Consider the communicative nature of job interviews. Candidate must be able to effectively respond to interviewer’s questions. This means that candidates with hearing loss or deafness who try to ‘pass’ when they need some sort of accommodation only places them a severe disadvantage.
Ways that passing can hurt a candidate’s chances include:

      – having to frequently ask interviewers to repeat themselves forces them to do most of the talking instead of listening for examples of the skills being offered to the company. This could come across as being less capable than the other candidates; and

– the question heard might actually be one quite different than what the interview posed, which means that the candidate could lose points for not providing the right example.

Either way, the candidate will have wasted a good part of the limited time available during a 50 minute job interview (or 30 minute telephone pre-screen) on bluffing and/or trying to comprehend rather that showcasing what they can do for the employer.

Worse yet, passing can result in a loss of leverage if there is a bona fide case of discrimination. On a legal level, candidates who need a disability-related accommodations but fail to request they are provided during the interview will have no recourse should they be eliminated from the competition for reasons other than those based on skills and experience. They have given a discriminating company a “get out of jail free” card that the legal system will honour because the employer can claim that they did all that they could do to ensure fairness.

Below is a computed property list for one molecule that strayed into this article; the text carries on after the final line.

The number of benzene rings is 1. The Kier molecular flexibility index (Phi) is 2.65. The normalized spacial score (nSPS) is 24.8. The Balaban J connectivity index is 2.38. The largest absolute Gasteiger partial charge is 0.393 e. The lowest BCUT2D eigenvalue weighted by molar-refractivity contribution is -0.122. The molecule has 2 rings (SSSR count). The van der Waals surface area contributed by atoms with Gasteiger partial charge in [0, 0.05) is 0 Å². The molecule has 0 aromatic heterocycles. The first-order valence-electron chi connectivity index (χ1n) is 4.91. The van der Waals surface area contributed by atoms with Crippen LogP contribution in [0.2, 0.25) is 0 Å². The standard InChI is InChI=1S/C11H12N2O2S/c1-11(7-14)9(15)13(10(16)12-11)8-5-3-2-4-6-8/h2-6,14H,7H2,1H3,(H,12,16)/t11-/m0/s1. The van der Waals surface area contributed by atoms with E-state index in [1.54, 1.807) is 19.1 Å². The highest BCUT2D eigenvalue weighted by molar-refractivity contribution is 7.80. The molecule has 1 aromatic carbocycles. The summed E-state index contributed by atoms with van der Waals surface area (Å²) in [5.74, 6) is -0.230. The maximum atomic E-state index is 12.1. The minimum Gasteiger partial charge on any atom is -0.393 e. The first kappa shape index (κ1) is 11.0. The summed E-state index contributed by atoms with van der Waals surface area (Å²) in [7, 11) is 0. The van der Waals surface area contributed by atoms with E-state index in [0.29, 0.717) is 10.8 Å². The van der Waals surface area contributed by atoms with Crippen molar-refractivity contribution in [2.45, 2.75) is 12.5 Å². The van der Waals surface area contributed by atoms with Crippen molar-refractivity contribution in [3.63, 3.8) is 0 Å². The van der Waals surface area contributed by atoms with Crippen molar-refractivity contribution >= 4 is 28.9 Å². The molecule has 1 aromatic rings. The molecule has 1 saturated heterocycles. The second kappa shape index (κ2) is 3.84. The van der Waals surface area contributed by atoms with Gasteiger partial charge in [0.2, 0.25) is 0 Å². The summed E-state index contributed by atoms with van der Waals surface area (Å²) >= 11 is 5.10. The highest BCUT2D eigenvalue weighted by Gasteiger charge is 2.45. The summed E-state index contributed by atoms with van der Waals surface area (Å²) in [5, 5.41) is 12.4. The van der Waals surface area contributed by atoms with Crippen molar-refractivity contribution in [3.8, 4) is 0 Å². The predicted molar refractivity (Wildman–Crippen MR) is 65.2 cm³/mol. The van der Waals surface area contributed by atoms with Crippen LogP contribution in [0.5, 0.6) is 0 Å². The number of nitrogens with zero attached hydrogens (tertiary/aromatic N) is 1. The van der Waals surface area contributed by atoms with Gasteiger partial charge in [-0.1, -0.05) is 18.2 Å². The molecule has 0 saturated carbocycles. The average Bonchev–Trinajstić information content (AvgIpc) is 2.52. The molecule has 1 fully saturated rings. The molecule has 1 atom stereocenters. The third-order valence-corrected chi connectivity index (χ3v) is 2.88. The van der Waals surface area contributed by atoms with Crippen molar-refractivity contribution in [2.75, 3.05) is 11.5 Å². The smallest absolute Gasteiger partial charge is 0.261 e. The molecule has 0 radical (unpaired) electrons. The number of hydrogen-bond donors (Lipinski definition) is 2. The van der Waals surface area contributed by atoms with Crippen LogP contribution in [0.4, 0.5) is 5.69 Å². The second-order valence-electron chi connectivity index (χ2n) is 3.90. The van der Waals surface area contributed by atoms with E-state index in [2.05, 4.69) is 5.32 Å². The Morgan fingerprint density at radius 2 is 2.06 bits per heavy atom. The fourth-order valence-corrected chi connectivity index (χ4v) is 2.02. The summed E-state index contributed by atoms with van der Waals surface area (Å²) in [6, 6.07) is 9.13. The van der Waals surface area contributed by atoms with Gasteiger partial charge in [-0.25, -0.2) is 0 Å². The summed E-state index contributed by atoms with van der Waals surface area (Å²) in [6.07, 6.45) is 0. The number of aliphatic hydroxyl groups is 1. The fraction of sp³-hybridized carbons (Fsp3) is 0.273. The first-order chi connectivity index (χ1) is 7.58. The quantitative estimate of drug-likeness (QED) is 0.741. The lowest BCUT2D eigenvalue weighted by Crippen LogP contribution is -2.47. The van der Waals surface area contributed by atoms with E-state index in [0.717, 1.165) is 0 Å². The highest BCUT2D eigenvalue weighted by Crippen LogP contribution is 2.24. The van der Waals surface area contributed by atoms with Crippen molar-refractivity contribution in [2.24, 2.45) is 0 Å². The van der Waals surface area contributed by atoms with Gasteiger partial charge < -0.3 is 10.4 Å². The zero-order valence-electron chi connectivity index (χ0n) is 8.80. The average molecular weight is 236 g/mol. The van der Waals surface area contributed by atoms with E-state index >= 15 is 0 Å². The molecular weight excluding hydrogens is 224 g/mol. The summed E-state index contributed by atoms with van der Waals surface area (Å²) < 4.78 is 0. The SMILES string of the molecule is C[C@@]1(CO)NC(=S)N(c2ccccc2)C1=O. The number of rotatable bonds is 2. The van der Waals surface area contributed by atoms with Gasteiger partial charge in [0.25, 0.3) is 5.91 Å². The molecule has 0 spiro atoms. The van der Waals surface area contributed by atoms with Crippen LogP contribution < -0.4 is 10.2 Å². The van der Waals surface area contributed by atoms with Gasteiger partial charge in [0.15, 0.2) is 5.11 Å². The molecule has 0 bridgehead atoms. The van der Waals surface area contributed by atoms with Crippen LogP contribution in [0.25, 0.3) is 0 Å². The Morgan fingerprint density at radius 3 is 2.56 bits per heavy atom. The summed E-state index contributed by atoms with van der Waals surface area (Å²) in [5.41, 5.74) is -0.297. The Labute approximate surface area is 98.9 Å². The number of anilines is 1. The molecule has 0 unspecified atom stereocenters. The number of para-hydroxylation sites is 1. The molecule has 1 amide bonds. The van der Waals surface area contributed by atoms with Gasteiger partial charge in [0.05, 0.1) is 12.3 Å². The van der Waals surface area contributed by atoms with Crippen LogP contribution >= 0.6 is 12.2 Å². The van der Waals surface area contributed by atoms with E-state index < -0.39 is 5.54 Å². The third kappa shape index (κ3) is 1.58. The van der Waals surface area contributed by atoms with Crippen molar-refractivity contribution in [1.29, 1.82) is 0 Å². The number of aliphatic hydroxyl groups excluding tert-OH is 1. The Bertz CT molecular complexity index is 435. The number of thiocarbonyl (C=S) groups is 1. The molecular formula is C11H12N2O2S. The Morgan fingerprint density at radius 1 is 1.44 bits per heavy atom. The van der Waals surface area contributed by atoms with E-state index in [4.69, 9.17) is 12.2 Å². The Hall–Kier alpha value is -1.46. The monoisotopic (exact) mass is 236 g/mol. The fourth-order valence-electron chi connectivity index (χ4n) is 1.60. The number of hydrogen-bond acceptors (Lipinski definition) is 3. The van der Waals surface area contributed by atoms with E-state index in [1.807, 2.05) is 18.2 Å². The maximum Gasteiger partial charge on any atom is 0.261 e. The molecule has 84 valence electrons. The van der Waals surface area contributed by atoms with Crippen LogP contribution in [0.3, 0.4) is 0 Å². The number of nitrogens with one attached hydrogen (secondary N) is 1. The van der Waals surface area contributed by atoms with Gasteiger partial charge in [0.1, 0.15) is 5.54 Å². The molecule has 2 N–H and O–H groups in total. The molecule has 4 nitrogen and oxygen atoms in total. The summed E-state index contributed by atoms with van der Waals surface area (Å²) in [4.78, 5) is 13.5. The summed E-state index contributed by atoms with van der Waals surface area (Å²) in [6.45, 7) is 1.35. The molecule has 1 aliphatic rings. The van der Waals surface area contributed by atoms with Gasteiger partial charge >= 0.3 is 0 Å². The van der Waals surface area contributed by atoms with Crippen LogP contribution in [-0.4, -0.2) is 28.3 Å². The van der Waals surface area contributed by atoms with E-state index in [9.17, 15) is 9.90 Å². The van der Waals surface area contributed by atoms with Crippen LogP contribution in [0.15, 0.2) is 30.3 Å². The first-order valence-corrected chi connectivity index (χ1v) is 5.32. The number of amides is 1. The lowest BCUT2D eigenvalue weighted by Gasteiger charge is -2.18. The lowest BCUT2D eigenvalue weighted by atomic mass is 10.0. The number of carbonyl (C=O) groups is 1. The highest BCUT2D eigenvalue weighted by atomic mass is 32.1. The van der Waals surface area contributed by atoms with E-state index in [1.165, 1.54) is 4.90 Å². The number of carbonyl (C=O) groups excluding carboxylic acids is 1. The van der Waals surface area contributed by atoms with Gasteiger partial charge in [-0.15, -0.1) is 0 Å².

So what are job applicants supposed to do? The answer is simple. Job applicants who have a hearing loss or are deaf should always request the accommodation they need when invited to an interview. In cases involving a telephone pre-screen, ask that the conversation is postponed till the necessary accommodations are provided. This will ensure that the supports are in place for both parties to be fully engaged while assessing the candidate’s potential to join the company.

One must be aware that requesting disability-related accommodations that, sometimes, employers may eliminate candidates who request accommodations. It’s an unfortunate fact that there are still plenty of jerk employers out the community. But having an interview invitation withdrawn after requesting an accommodation gives the candidate evidence that an act of discrimination had occurred, which is the basis of a human right complaint and/or other legal recourses.

Regardless, the risk of encountering a discriminating employer should never make on fear asking for accommodations because having the supports in place is the only way you can give yourself a fair chance at landing a job.



Disclaimer: The opinion expressed in post is my own and do not claim that it reflect that of my current employer.

Disneyland Resort Celebrates Creativity in Deaf Community